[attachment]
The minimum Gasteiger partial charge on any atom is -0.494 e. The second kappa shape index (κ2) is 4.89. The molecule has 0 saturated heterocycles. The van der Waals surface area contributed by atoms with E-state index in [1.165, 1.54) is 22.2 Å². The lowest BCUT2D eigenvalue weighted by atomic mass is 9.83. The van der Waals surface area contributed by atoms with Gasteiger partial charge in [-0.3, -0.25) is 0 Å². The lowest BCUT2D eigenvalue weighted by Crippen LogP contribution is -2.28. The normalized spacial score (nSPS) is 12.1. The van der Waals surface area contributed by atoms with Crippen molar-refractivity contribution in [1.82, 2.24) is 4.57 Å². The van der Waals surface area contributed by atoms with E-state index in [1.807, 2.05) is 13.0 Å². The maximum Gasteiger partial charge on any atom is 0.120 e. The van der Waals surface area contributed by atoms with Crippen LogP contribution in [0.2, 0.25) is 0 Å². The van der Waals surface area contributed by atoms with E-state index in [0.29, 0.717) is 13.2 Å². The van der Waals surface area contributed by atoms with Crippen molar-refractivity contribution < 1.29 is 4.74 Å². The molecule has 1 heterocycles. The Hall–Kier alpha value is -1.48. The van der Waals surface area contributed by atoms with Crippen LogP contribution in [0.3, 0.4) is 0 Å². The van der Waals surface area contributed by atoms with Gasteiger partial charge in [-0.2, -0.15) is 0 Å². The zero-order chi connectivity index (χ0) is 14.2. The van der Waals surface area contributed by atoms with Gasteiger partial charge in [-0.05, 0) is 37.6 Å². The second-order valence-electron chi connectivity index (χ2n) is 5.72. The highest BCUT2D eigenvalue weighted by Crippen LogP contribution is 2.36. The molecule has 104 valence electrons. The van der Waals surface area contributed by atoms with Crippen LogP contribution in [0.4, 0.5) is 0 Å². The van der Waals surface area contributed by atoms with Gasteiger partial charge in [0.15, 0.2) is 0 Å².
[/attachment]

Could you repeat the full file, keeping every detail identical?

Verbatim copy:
The minimum Gasteiger partial charge on any atom is -0.494 e. The second kappa shape index (κ2) is 4.89. The molecule has 0 saturated heterocycles. The van der Waals surface area contributed by atoms with E-state index in [1.165, 1.54) is 22.2 Å². The lowest BCUT2D eigenvalue weighted by atomic mass is 9.83. The van der Waals surface area contributed by atoms with Gasteiger partial charge in [-0.3, -0.25) is 0 Å². The lowest BCUT2D eigenvalue weighted by Crippen LogP contribution is -2.28. The normalized spacial score (nSPS) is 12.1. The van der Waals surface area contributed by atoms with Crippen molar-refractivity contribution in [1.82, 2.24) is 4.57 Å². The van der Waals surface area contributed by atoms with E-state index in [1.807, 2.05) is 13.0 Å². The maximum Gasteiger partial charge on any atom is 0.120 e. The van der Waals surface area contributed by atoms with Crippen LogP contribution in [0.2, 0.25) is 0 Å². The van der Waals surface area contributed by atoms with E-state index in [0.29, 0.717) is 13.2 Å². The van der Waals surface area contributed by atoms with Crippen molar-refractivity contribution < 1.29 is 4.74 Å². The molecule has 1 heterocycles. The Hall–Kier alpha value is -1.48. The van der Waals surface area contributed by atoms with Crippen LogP contribution in [0.3, 0.4) is 0 Å². The van der Waals surface area contributed by atoms with Gasteiger partial charge in [-0.2, -0.15) is 0 Å². The zero-order chi connectivity index (χ0) is 14.2. The van der Waals surface area contributed by atoms with Gasteiger partial charge in [-0.05, 0) is 37.6 Å². The second-order valence-electron chi connectivity index (χ2n) is 5.72. The highest BCUT2D eigenvalue weighted by Crippen LogP contribution is 2.36. The molecule has 104 valence electrons. The van der Waals surface area contributed by atoms with Crippen LogP contribution in [0.4, 0.5) is 0 Å². The van der Waals surface area contributed by atoms with Gasteiger partial charge in [0.15, 0.2) is 0 Å².